Motorola has installed a 222-metre advertisement at Dubai International Airport, which it says has already prompted a 40 per cent uplift in sales at duty free.
Motorola says Dubai advert is longest ever
Long advertisements are often a turn-off for many consumers - but for one mobile-phone manufacturer, they are something to shout about.
Motorola Mobility, which was recently acquired by Google for US$12.5 billion (Dh45.9bn), says it has created what it believes to be the world's longest indoor advert.
It is based at Dubai International Airport, in the latest superlative for a city that already boasts the world's tallest building and the biggest mall.
The advertisement spans 222.65 metres - the length of 26-and-a-half old London double-decker buses. It takes more than five minutes to pass the advert on the airport's moving walkway, or about three minutes if you walk in a conventional manner.
Motorola is applying to Guinness World Records over its advertisement, which runs the length of the walkway between the Terminal 1 check-in area and duty free.
"In terms of an indoor visual advertising piece, I'm not aware of anything bigger than this," said Mahmoud Sayedahmed, the head of marketing for Motorola's mobile division in the UAE. "We're in the process of submitting an application to the Guinness Book of Records."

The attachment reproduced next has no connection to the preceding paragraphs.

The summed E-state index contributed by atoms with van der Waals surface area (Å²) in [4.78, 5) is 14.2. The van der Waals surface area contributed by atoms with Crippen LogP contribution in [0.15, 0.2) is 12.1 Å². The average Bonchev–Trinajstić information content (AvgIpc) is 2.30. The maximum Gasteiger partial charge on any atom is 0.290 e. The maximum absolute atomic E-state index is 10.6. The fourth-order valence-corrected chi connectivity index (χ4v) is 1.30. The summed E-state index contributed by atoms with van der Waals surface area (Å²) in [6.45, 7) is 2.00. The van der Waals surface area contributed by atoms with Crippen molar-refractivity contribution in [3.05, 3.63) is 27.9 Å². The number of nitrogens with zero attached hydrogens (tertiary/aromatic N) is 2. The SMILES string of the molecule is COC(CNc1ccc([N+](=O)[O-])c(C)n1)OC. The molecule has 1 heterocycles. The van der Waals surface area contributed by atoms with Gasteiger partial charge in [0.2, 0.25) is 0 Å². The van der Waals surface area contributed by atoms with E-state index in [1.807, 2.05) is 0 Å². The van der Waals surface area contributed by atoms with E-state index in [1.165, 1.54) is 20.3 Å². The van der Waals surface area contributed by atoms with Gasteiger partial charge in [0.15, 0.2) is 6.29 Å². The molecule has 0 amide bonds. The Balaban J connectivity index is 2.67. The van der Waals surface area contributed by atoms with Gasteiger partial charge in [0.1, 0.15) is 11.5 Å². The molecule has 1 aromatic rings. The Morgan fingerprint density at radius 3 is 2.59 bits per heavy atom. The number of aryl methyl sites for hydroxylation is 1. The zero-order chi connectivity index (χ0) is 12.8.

The advertisement features nine illuminated panels, which tell the story of Motorola's formation 80 years ago. Milestones include Motorola providing radio equipment for Nasa's 1969 Moon landing, the world's first commercial mobile phone, and the launch of ultra-thin Razr mobile handsets.
The advertisement - along with associated branding in the Dubai Duty Free area - is already paying off, Mr Sayedahmed said. "It's only been three weeks. But we've seen about a 40 per cent uptake in our sales in Terminal 1 as a result."
He declined to say what the advertisement cost.
"At 222 metres, it is one of the longest advertisement of its kind anywhere in the world," said Eugene Barry, the senior vice-president of commercial at Dubai Airports.
"We'll have to wait for Guinness to tell us," said Mr Sayedahmed.